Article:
Fern is the only human to see the real nature of the relationships that are developing among the animals. However, her mother is concerned that Fern is spending too much time alone in the barn. Fern tells her, "All my best friends are there." Mom expresses her worry to the family doctor and he replies warmly, "Do you want to know the name for her condition? It's called a childhood phase. And sadly, it's something she'll grow out of." Fern's dad eventually comes around to an understanding of his daughter's feelings and why she gave so much of herself to help Wilbur. He tells her, "I'm proud of you, honey."

No matter what happens, Wilbur always chooses to see the best in everyone and responds with nothing but congeniality. [Spoiler Warning] After Wilbur returns from the fair, the other animals realize that Charlotte isn't coming back. They look to her web, realizing what she has come to mean to them, and mourn her passing. Wilbur later protects her children as his wards.

Spiritual Content

Because of Charlotte's web work, people around town talk repeatedly about miracles taking place. They go to speak with a priest, who, while munching candy, asks, "What brings you here ... divinity?" They reply, "We think so."

Although it's never directly connected with God, the film points to the fact that love and friendship are indeed miraculous gifts. Charlotte mentions saying "grace" before she consumes insects caught in her web.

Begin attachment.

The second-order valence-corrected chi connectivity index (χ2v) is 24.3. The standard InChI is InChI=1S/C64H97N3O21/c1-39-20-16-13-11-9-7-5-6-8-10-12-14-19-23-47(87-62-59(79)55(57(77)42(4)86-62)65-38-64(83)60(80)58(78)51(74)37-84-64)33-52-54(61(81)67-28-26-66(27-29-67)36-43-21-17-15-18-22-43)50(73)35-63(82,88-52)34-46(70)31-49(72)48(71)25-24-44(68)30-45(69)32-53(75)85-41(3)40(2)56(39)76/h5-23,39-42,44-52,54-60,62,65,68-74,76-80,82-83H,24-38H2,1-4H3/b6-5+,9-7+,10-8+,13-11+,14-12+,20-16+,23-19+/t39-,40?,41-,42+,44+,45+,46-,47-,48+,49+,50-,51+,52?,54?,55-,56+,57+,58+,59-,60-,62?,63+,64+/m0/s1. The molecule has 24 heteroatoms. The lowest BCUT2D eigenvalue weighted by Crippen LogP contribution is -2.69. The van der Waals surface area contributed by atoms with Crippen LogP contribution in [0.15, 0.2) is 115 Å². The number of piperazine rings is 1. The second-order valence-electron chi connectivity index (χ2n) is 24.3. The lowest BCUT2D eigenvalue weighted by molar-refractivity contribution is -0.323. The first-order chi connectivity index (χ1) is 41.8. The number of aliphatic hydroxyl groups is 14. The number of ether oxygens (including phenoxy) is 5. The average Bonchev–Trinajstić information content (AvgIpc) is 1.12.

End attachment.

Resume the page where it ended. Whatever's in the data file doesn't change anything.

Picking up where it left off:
Sexual Content

None. However, Fern does develop a little crush on a local boy and is motivated to look a bit more feminine. On one occasion, she dons a dress and leaves her tomboyish overalls at home.

Violent Content

Wilbur asks Charlotte about the flies that fall victim to her sticky web. She illustrates how she deals with them by wrapping up an insect in a web cocoon and giving him a "little nip" to subdue him. Wilbur asks, "You eat flies?" She responds, "No. I drink their blood." (At which the skittish horse faints in his stall.) Fern's dad picks up an ax to kill Wilbur, but he never uses it. And there are numerous references to the fact that the humans intend to kill and eat Wilbur.